Welcome September. We’re through the coolest months and hopefully, as the warmer weather approaches, the relentless wrath of COVID-19 will ease up and provide us all with some much deserved respite.
With spring and summer on the doorstep, your patients will be spending more time outdoors, which is why in this issue, we’ve focused on sunglass technology and the need to protect the eyes and periocular skin from damaging UV rays. Two of our education articles look at the impact of sun on the eyes from different perspectives. Drs Shanel Sharma and Alina Zeldovich discuss the need to protect eyes from UV rays from a very young age and provide compelling messages for you to communicate to patients (sun block, a rash vest and a hat are just the beginning). Prof Lawrie Hirst writes on his preferred surgical approach to managing one consequence of sun damage – pterygia. P.E.R.F.E.C.T. for Pterygium is an Australian surgical technique he says has shown positive patient outcomes, with reduced disease recurrence and improved cosmesis.
Articles published in mivision often describe the importance of collaboration within the medical profession, but sometimes it takes lived experience to really appreciate the commentary. This year my husband has had his life turned upside down – the exact cause of which, we’re still not sure. What started as chronic migraines developed into diplopia, ophthalmoplegia and ptosis. Over several months, he’s been examined, treated and he’s had an orbitotomy.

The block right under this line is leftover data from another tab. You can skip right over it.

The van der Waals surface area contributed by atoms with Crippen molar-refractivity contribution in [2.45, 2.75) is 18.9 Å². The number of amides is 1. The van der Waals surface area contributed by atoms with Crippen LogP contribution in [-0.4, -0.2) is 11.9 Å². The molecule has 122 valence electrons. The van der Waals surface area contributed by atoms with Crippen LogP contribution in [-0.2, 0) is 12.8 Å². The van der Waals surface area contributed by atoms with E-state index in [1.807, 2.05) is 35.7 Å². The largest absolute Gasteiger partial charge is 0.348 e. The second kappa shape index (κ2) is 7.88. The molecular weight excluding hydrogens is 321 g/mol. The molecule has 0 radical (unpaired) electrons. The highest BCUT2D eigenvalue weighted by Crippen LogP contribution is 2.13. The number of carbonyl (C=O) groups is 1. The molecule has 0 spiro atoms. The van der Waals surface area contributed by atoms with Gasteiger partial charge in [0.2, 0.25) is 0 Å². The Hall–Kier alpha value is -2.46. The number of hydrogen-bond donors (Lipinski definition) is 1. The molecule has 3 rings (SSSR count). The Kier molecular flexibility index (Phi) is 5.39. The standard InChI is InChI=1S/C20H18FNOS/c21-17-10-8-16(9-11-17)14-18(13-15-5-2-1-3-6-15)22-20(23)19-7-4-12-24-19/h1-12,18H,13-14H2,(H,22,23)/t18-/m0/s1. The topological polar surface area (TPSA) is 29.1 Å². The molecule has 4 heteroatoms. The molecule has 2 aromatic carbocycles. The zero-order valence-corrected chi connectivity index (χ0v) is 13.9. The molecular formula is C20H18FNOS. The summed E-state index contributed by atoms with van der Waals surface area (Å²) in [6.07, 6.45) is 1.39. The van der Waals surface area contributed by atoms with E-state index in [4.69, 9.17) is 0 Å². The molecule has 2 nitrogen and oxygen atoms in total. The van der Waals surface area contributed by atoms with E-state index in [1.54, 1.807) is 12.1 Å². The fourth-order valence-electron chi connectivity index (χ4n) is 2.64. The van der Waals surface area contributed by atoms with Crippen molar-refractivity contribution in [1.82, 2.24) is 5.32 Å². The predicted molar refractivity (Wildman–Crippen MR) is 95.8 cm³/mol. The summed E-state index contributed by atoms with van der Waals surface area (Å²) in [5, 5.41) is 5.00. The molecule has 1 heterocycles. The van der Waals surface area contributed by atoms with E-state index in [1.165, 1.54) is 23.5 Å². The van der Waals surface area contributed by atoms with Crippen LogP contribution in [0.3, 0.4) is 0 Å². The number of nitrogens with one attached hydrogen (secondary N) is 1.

The medical team has included an optometrist, GP, neurologist, ophthalmologist, orthoptists, oculoplastic surgeon, and an ear, nose and throat surgeon. As we headed off to print with this issue, he was preparing for a neurosurgeon to perform a craniotomy. In his words, thanks to a strong network of medical professionals and their collaborative, patient-centred approach, it’s been a “relatively smooth and fast sleigh ride through an adventure I didn’t ever want – or anticipate – having to take”. I have a feeling that when this is all over, we’ll have quite a story for mivision readers.
When it comes to healthcare we are extremely fortunate, in Australia and New Zealand, to have access to some of the world’s most educated and skilled practitioners who are passionate about achieving maximal outcomes for their patients. It is a health system that needs to be more appreciated, valued, and protected.
I’d like to take a moment to thank the many businesses and individuals that support mivision. This month, in spite of the current climate, we’ve produced our biggest issue in the magazine’s history and it’s packed full of valuable information to enhance the delivery of eye care.